You can't be afraid of danger; you should be with your squad, only a few yards behind the line so you can see how your Marines wounded. It'll help you triage if you can see how a Marine was hurt. Plus, if someone goes down you can run up and treat them on the spot, so they can get right back in to the fight. Lots of docs will sit in one area behind the line, which means Marines that were killed then recovered a few minutes postmortem likely wont get treated in time. Just don't be foolish and try to fight, you're more likely to get distracted and die.

    Lastly, communicate. Use the medical channel to work with other medics and the field surgeon to coordinate triage. If there's a lot of wounded in one area, call for help. If you plan on staying in an area, let the other medics know so they can direct wounded Marines to you.

    And one other thing, if you see a dead Marine, put a black triage card on them, so Marines know that the body is perma-dead.

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    You can place triage cards by examining people and changing the holo tag.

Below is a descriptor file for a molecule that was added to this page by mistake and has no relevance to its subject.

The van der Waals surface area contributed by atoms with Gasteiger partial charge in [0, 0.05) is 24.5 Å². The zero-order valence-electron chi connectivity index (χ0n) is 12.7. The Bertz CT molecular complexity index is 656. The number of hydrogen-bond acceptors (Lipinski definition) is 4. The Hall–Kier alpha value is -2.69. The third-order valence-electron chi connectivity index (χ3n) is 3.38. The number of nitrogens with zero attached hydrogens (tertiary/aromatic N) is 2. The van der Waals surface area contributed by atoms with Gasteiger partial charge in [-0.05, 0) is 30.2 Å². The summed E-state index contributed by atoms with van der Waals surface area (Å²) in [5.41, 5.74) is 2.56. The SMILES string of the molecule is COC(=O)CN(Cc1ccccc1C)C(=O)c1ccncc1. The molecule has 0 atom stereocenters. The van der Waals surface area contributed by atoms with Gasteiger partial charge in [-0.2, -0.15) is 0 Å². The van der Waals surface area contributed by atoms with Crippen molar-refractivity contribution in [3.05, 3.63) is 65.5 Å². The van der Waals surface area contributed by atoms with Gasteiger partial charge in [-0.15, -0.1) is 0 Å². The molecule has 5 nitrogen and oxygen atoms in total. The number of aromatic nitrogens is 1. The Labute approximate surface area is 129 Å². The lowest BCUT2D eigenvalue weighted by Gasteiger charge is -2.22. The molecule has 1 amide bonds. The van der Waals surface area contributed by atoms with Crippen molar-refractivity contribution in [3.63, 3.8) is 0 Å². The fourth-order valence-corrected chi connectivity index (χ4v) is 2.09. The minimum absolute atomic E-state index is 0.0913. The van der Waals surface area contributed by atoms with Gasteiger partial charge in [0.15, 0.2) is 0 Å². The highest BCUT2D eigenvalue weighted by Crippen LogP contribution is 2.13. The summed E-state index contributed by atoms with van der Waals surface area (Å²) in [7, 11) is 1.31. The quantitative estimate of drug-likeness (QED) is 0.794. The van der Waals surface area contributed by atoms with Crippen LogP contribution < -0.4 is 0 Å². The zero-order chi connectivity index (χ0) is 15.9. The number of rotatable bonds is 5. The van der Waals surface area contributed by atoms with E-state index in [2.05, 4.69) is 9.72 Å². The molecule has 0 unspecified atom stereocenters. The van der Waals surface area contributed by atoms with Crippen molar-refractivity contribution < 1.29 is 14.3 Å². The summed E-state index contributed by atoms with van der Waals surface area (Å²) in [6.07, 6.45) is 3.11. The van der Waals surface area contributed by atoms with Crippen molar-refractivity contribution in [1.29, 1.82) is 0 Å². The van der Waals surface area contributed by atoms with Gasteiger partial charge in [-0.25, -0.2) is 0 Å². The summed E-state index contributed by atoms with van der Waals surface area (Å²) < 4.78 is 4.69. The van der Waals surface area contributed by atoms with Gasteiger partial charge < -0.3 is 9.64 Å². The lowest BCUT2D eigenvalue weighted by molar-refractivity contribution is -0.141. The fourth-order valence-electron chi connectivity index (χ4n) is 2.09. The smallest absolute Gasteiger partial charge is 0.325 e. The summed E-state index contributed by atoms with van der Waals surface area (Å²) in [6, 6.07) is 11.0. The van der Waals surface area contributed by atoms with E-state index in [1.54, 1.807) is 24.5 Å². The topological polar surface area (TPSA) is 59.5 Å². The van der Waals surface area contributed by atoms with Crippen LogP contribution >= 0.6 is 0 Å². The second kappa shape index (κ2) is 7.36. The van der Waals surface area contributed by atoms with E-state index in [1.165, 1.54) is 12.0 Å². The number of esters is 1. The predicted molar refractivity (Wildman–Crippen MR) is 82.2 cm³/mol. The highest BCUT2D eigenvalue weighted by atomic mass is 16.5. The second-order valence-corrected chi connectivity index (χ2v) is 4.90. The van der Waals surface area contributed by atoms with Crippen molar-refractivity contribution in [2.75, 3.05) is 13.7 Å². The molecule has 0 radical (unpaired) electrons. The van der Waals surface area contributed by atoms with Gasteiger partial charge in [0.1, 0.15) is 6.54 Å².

Black is permanent-dead (stops marines from giving them CPR or rescuing bodies), red is hugged/massive organ failure, orange is broken bones. Though most people don’t use orange, since it’s not really important.

    Just using holocards makes you a fine medic. Other than that, get at least some IA (heals brain and eye damage) from the pharmacy at round start.

    If you know how to set tags, know how to triage when there’s multiple downed (medics > CO/SO > sg/spec/SL > the rest), have IA on you and understand how defibbing works, you are a pretty good medic.
    Bob 'DangerZone' Hale and the incognito legion

    FA-XXX-B5 (The D-Day Drone that never wants to be a Hivelord yet always winds up as one)

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    Hey guys really appreciate the tips as I am still learning how to work under pressure as medic, as I need to prioritize over people when situation get out of hand.

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    Quote Originally Posted by ethancol View Post